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Unusual cause of dyspnoea
  1. Nicola Ullmann1,
  2. Giulia Ceglie1,
  3. Maria Giovanna Paglietti1,
  4. Sergio Bottero2,
  5. Renato Cutrera1
  1. 1Department of Pediatrics, Pediatric Hospital ‘Bambino Gesù’, Rome, Italy
  2. 2Laryngotracheal Team, Airway Surgery Unit, Bambino Gesù Children's Hospital, Rome, Italy
  1. Correspondence to Dr Giulia Ceglie, Department of Pediatrics, Bambino Gesù Children’s Hospital, Piazza S.Onofrio, Rome 00165, Italy; giulia.ceglie{at}

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A 4-year-old boy was admitted to our department with fever, cough and dyspnoea, unresponsive to salbutamol and antibiotic therapy. He had previously contracted bronchiolitis at 20 days of life, followed by intermittent episodes of wheeze that never required hospitalisation and responded to short inhaled corticosteroid cycles. He had an atopic family history. On examination, he had dyspnoea, persistent cough with bronchospasm but normal oxygen saturations. Bloods showed elevated eosinophils (2004 µL), a slightly elevated C-reactive protein (1.5 mg/dL) and total IgE (326 kU/L), and specific IgE was raised for various inhalant allergens (box). A chest X-ray was performed (figure 1).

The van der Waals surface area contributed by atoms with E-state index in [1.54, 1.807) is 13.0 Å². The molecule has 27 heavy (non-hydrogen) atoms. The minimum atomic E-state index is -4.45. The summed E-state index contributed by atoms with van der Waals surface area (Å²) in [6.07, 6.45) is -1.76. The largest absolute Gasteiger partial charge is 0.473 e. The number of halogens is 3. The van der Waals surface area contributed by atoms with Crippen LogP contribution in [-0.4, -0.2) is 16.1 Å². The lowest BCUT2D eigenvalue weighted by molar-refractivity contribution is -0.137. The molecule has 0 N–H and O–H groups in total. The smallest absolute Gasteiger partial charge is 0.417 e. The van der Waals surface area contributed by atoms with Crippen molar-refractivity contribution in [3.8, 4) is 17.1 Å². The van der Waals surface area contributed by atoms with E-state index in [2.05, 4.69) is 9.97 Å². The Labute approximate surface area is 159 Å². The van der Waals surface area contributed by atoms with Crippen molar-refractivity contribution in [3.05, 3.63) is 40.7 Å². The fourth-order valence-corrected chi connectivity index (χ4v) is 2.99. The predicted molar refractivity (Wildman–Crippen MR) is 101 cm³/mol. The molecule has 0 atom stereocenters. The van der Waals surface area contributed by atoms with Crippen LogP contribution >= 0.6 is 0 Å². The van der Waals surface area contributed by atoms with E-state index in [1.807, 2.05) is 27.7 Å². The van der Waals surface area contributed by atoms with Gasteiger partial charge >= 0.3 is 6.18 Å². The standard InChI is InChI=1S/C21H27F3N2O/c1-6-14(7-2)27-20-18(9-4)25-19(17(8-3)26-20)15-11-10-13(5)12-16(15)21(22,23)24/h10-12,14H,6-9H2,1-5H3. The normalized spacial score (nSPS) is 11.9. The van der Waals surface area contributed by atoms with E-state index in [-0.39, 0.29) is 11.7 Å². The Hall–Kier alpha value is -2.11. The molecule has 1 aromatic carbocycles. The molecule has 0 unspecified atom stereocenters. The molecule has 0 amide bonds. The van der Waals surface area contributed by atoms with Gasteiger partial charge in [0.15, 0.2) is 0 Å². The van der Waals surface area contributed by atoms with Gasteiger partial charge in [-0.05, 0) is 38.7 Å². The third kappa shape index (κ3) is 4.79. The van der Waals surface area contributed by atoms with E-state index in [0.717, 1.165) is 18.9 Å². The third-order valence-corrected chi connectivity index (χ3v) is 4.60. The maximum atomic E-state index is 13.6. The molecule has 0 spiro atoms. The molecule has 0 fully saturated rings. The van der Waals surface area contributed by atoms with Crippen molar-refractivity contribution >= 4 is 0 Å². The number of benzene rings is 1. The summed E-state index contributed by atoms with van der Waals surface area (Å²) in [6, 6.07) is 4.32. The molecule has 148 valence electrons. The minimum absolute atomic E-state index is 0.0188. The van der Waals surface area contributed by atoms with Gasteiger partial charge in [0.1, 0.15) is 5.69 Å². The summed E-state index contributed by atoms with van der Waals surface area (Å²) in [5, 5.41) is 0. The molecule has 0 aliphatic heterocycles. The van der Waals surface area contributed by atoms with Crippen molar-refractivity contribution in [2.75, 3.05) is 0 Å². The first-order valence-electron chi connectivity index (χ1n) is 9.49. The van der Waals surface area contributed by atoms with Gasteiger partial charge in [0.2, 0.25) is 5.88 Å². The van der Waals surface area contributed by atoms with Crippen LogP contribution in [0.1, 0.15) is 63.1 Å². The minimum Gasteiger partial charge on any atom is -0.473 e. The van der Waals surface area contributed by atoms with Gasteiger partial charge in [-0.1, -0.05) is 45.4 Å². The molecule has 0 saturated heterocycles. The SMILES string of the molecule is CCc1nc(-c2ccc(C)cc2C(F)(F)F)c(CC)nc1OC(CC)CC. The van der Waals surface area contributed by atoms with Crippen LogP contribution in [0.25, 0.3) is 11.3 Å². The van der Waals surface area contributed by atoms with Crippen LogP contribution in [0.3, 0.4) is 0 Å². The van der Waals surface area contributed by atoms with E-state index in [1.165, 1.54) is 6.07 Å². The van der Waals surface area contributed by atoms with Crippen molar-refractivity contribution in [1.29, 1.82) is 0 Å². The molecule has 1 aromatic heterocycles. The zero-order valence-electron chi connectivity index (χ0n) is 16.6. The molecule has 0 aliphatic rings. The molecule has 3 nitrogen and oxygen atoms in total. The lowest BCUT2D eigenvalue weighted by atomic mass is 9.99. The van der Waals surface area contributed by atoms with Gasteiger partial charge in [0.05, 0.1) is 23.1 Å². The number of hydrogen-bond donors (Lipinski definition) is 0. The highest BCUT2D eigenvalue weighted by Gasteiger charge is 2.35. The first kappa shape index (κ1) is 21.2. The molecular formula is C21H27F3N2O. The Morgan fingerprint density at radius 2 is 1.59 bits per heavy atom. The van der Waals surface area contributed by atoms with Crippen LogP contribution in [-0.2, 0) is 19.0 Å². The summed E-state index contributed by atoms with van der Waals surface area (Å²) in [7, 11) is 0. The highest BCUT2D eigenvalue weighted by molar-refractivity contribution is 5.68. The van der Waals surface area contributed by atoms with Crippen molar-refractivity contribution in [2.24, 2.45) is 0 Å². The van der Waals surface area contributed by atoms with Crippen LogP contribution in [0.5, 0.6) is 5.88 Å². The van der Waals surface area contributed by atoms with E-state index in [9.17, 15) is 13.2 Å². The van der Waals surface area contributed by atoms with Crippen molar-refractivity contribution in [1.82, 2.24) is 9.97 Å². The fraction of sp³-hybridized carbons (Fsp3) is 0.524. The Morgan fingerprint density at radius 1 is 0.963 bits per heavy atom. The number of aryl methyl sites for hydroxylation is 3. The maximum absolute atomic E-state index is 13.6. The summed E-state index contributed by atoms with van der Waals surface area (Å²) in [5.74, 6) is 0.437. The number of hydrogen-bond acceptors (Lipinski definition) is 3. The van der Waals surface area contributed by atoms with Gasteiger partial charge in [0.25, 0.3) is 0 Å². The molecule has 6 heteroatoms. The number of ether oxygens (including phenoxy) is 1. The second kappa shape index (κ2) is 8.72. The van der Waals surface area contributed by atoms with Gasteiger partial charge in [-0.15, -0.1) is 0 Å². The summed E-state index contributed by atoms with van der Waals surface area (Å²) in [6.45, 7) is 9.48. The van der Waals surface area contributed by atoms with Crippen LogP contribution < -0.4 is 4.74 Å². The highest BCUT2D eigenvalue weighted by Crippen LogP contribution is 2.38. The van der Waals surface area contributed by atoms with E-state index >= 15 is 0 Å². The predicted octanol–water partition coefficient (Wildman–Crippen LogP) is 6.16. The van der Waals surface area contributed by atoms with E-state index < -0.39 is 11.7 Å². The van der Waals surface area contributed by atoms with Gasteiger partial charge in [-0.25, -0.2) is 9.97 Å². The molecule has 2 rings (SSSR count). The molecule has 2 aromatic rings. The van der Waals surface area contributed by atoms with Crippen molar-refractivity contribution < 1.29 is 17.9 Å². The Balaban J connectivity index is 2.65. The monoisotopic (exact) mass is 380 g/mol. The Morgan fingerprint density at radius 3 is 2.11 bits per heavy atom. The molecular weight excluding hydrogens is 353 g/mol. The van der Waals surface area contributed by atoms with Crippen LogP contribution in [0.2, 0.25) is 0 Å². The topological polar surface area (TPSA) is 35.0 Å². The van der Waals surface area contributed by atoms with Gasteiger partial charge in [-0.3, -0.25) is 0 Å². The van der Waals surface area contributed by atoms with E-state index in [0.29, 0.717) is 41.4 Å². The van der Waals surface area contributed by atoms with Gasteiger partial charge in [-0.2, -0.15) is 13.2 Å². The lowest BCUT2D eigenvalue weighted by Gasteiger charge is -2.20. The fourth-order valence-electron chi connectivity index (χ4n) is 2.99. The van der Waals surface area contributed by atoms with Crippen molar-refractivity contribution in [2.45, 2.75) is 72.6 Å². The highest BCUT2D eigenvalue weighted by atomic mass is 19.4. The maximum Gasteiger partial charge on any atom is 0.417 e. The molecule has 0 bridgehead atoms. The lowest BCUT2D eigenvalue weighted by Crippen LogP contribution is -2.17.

Positive inhalant allergens

  • Anthoxanthum odoratum

  • Cynodon dactylon

  • Dactylis glomerata

  • Dermatophagoides farinae

  • Dermatophagoides pteronissimus

  • Holcus lanatus

  • Poa pratensis

  • Phleum …

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  • Contributors NU and GC contribuited to data collection and analysis. NU, GC and MGP collaborated to the clinical follow-up of the patient, and analysed clinical data. SB performed the bronchoscopy; NU and GC wrote the paper. RC and SB interpreted the results and revised the text.

  • Competing interests None declared.

  • Patient consent Obtained from the parent/guardian.

  • Provenance and peer review Not commissioned; externally peer reviewed.